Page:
Are You a Good Company to Work For?

I love my job written on a chalkboard at the office

The recruitment and hiring process is long and complicated. The higher up the ladder you are trying to recruit, the more complex the process and the shallower the gene pool you have to work with. When the talent is that narrow, competition is pretty stiff, and it’s simply not enough to be able to offer a position with a salary and sundry benefits attached to it – you’ve got to stand out from your competition or you’ll risk being passed up for greener pastures.

With a largely millennial workforce starting to hit its stride, you almost have to start thinking like one of them to see if you’re stacking up. Knowing how these thought processes work can help – not saying you need to give them free daycare, a fancy massage chair or offer them free haircuts and gourmet catering – but have you ever posed this question to yourself:

Are we a good company to work for? And what do we have to offer that is head and shoulders above the rest?

Money Isn’t Everything

Say what you will about millennials, they are slowly taking over the workforce. By 2020, half of the world’s workforce will be millennial and that’s a mere two years from now.

Millennials think differently than their parents or grandparents did. They care less about money than they do about their ideals and this is no different in healthcare than it is in the corporate world. Many would choose a position where they were confident they would be making a difference to the people they serve over a lofty title and a high salary.

Sure, the salary is important, but it’s no longer enough. They want to be involved. They want to feel like their work is meaningful, that their ideas are valued, and that they are a part of something bigger than themselves. Above all, they don’t want to feel like they’re pushing water uphill.

In fact, most would take a fairly large pay cut in return for having a few key needs met. Some of these might include:

Better Work-Life Balance

This could be as simple as allowing for a more flexible schedule. If it’s possible for you to offer this, there are several key advantages for you as well:

  • They will be happier and will likely stay in the position longer
  • They will be more motivated to bring organizational solutions to the table
  • They will inspire those around them simply because they are happy

Corporate Social Responsibility

Millennials have been shaping global attitudes towards corporate responsibility for some time now and with $2.4 trillion in current spending power, it’s a trend that is only going to grow. If such a candidate had the choice between an organization that was known for its commitment to helping drug-addicted mothers get into recovery so they can keep their children, for example, or a program to stop elder abuse—philanthropy for any reason, in fact—they then become a part of that good. Authenticity is key. What is your company doing to give back to the community? Whatever it is, it could represent an opportunity you may have never thought of before.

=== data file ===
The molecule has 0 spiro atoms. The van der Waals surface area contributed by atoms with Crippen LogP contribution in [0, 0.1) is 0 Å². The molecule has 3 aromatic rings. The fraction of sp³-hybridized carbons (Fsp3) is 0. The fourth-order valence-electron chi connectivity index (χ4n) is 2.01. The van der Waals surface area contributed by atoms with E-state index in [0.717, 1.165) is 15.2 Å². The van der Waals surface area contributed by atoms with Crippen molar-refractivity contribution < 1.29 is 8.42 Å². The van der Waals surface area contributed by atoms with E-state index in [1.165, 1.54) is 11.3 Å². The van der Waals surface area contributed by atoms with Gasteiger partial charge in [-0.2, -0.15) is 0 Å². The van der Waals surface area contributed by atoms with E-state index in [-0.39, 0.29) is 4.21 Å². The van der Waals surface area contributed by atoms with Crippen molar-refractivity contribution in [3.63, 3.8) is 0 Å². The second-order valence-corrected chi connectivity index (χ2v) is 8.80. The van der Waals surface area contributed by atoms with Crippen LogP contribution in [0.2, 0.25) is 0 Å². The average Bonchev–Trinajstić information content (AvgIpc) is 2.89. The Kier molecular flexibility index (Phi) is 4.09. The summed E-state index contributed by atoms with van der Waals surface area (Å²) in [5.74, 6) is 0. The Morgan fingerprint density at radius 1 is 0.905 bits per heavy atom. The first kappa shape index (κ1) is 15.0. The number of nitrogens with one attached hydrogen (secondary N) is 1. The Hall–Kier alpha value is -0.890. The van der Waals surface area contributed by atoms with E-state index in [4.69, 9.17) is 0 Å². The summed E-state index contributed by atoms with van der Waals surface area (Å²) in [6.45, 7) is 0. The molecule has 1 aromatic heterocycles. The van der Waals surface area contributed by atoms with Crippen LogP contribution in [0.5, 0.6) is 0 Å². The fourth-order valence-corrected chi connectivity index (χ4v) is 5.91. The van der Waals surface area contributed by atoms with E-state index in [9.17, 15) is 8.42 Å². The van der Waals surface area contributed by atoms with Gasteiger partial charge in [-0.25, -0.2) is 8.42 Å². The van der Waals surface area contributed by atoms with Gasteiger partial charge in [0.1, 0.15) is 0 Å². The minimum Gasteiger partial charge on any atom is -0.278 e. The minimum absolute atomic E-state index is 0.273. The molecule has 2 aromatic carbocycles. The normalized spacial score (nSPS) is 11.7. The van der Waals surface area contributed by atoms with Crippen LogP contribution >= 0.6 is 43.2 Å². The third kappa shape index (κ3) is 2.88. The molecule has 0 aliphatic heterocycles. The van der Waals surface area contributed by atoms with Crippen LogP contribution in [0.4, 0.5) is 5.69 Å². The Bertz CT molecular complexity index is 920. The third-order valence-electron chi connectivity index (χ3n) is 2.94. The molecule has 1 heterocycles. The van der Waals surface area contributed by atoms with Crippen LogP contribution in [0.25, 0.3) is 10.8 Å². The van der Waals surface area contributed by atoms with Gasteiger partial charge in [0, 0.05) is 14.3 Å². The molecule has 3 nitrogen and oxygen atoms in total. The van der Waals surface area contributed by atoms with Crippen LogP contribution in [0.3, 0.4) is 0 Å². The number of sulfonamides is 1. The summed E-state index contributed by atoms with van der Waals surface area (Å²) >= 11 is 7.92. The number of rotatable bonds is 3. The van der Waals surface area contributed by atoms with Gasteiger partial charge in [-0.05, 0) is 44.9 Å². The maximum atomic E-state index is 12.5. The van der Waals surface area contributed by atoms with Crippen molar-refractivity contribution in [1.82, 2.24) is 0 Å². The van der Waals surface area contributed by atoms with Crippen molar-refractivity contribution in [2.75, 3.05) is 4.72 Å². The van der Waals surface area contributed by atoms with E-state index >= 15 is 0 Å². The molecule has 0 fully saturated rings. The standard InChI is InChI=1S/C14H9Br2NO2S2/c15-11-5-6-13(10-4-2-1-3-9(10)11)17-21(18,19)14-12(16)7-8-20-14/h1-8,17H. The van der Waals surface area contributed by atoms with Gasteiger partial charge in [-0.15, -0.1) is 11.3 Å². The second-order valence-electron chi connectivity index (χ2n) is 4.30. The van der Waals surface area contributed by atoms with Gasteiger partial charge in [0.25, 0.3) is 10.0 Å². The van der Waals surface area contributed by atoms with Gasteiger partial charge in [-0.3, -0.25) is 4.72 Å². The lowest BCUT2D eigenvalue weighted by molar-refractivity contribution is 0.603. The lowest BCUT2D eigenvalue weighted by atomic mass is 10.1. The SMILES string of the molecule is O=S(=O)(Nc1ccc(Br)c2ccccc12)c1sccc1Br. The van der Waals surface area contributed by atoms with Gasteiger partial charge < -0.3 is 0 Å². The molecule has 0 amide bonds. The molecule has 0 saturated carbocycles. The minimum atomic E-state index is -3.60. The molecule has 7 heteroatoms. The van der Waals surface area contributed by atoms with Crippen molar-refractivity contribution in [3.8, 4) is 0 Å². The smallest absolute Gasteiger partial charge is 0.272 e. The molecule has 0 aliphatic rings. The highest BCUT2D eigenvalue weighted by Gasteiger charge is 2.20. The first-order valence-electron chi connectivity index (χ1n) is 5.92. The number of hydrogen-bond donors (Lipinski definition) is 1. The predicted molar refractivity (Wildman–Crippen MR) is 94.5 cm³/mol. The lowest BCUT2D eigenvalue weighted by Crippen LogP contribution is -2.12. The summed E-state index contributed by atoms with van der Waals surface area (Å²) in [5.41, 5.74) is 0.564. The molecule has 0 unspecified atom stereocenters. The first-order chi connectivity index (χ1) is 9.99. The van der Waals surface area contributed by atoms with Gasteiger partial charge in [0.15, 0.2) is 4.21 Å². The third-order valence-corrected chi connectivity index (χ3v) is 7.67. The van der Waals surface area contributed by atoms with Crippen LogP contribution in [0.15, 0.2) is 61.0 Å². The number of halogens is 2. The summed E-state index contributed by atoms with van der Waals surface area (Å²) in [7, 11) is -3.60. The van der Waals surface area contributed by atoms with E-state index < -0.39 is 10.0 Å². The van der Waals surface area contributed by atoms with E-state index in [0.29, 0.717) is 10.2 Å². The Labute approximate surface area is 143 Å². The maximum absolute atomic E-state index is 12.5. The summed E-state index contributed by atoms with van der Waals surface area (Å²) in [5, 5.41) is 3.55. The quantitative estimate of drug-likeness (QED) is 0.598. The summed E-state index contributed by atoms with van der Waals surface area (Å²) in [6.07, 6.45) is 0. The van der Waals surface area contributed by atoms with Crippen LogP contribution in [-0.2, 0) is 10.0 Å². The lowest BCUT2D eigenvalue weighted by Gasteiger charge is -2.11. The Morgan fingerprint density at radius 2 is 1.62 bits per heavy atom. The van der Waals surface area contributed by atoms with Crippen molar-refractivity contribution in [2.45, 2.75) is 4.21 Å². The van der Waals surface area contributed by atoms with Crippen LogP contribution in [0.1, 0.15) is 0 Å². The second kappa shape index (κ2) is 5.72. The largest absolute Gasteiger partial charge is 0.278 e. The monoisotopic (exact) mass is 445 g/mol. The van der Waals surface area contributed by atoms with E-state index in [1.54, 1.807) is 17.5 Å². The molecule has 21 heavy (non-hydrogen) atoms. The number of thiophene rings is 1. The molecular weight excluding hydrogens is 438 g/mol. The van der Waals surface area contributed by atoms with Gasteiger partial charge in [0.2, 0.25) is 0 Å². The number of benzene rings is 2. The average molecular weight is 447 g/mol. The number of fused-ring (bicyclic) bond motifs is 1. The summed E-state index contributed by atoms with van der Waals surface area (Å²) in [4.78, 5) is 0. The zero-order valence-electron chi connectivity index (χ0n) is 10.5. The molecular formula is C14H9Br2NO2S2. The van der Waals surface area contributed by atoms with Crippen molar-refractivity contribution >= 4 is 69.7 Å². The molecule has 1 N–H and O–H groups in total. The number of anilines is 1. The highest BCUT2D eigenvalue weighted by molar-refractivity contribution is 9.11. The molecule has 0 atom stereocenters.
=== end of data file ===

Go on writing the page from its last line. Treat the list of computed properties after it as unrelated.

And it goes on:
Diversity

In a marked shift from previous generations, millennials consider themselves to be religiously ambiguous, politically moderate, and culturally curious. Companies that are known for their inclusion programs or diversity in any form are often more attractive as a result. In many clinical settings, this is not much of an issue, but it’s the resulting culture and how it works together that really sets the tone. How does your leadership interact with its diverse workforce? Is there strength in its diversity, or is it divisive?

Company Culture

Your culture says a lot about your company. It’s the lifeblood and the personality of your organization and is a mirror into the deepest machinations of what you do. In a healthcare setting, it’s also a basis for positive clinical outcomes and can be reflected in internal communications, operations, and ultimately, client satisfaction. Past generations cared far less about company culture than the current one does. If the culture doesn’t suit them, or if it is so poisoned by poor leadership that it is counter-intuitive to a well-aligned working process, they will move on, maybe sooner, maybe later. On the other hand, if it lines up with their idea of mission, purpose, work-life balance, and is a good fit for their higher sense of altruism, you likely won’t have to worry about them leaving for greener pastures.

A Sense of Purpose, a Sense of Place

Millennials prefer positions where they are fully engaged and feel that they can make a difference. No doubt, when you are looking to hire for executive or high-level medical positions, this is what you want, too. Nobody wants to walk into somebody else’s nightmare.

Organizational alignment is paramount to maintaining your edge as an employer to be reckoned with. How do you stack up? If you are interested in speaking to one of our medical headhunters about your recruiting needs, call Pact and Partners today.

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